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Joystiq hands-on: Halo 3 Mythic Map Pack

Click to view the Mythic Map Pack gallery walkthrough

Halo 3 is about to be refreshed with a trio of new battlefields known as the Mythic Maps: Orbital, Assembly and Sandbox. While the maps aren't scheduled to release on the XBLM until spring -- sooner if you pick up Halo Wars CE -- we've played them, and we brought our camera. Check out what we thought after the break.

But first, don't miss your chance to win a Mythic Map Pack redemption code!


Sandbox is ... well, exactly like it sounds. While the map has the same look as Sandtrap, Sandbox has been designed to be completely customizable. Originally, creative Halo 3 fans were limited to Foundry's empty area for their Forge designs, but now Sandbox gives map makers a new setting and three new levels of elevation to play with.

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At a preview event, I got to play a few rounds of Oddball on Sandbox and the wide-open middle area and multiple vehicles made for a few brutal exchanges. Creative types are free to design the skybox level anyway they see fit. If the night sky isn't your idea of fun, a block in the center of the map can be removed to reveal the third Forge-able area, the underground. This box-shaped room is perfect for those Grifball tournaments you've been dying to hold, or to play a few rounds of golf with the game's new Tin Cup, Golf Ball and 7-Iron items. They're a fun bonus, and the 7-Iron (a re-skinned Gravity Hammer) is even a usable weapon of sorts. And, as you may have heard, Sandbox includes a new piece of scenery known as the Killball that leaves everything smoldering in it's path.

Assembly is a small map with two very distinctive sides. One area is dominated by high platforms and walkways while the other is a low, open space. First thing you'll notice, Assembly is hella pretty, from the detailed landscape to the surrounding architecture.

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Team King of the Hill was the mode of choice in my hands-on, a perfect fit for the small size of the map. This key choke point helped start rampages when controlled, as did equipping the map's lone Gravity Hammer. By the end of one round I'd knocked out so many enemies with the Gravity Hammer I thought I should have received a "Carpenter of the Year" award ... and yeah, I felt pretty cheap after it was said and done. There isn't much to Assembly, though. At only 10 Spartans in our matches, Assembly was filled to the top with that whole, "Spawn and die within 10 seconds" kind of gameplay.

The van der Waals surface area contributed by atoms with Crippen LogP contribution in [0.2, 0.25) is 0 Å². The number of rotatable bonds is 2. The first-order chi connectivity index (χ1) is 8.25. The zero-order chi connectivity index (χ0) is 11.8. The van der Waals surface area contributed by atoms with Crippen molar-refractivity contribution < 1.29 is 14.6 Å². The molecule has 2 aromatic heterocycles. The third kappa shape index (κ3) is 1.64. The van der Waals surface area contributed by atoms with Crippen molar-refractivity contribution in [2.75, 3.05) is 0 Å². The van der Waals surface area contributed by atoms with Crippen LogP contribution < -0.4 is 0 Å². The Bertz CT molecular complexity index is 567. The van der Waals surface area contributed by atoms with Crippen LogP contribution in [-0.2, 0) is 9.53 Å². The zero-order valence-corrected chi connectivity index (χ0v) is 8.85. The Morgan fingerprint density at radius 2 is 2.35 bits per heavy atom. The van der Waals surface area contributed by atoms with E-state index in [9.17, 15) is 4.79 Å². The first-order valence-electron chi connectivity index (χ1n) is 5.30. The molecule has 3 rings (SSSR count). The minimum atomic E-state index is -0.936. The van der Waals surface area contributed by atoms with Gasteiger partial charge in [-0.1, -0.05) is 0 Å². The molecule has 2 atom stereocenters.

Orbital may look like a large map, but it really isn't. A long, winding corridor separates each of the opposing bases, luckily, a pair of Mongooses are available for us lazy people. The corridors that separate each base are very tight, and filled with geometry that can be used as cover. The two points of the map meet in the center between a large gap, overlooked by a balcony where a rocket launcher sits.

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Although we primarily played King of the Hill on Orbital, most of us looked like we were competing for the best suicide rate: Everyone tried to jump the gap on Orbital, and few made it (see, sometimes journalists are noobs too!). At one point one member of the opposing team actually made the jump, which prompted his entire team to follow. Never have there been so many simultaneous suicides that didn't include the use of dosed fruit punch.

While all of the maps work well with the fast-paced gameplay, the creativity of some gamers makes Sandbox the potential standout of the bunch. Now the only question is, "Is the Halo Wars CE worth the price of admission?" Hopefully, we can make your decision a little easier with our review of Halo Wars and HD video preview of the Mythic maps.

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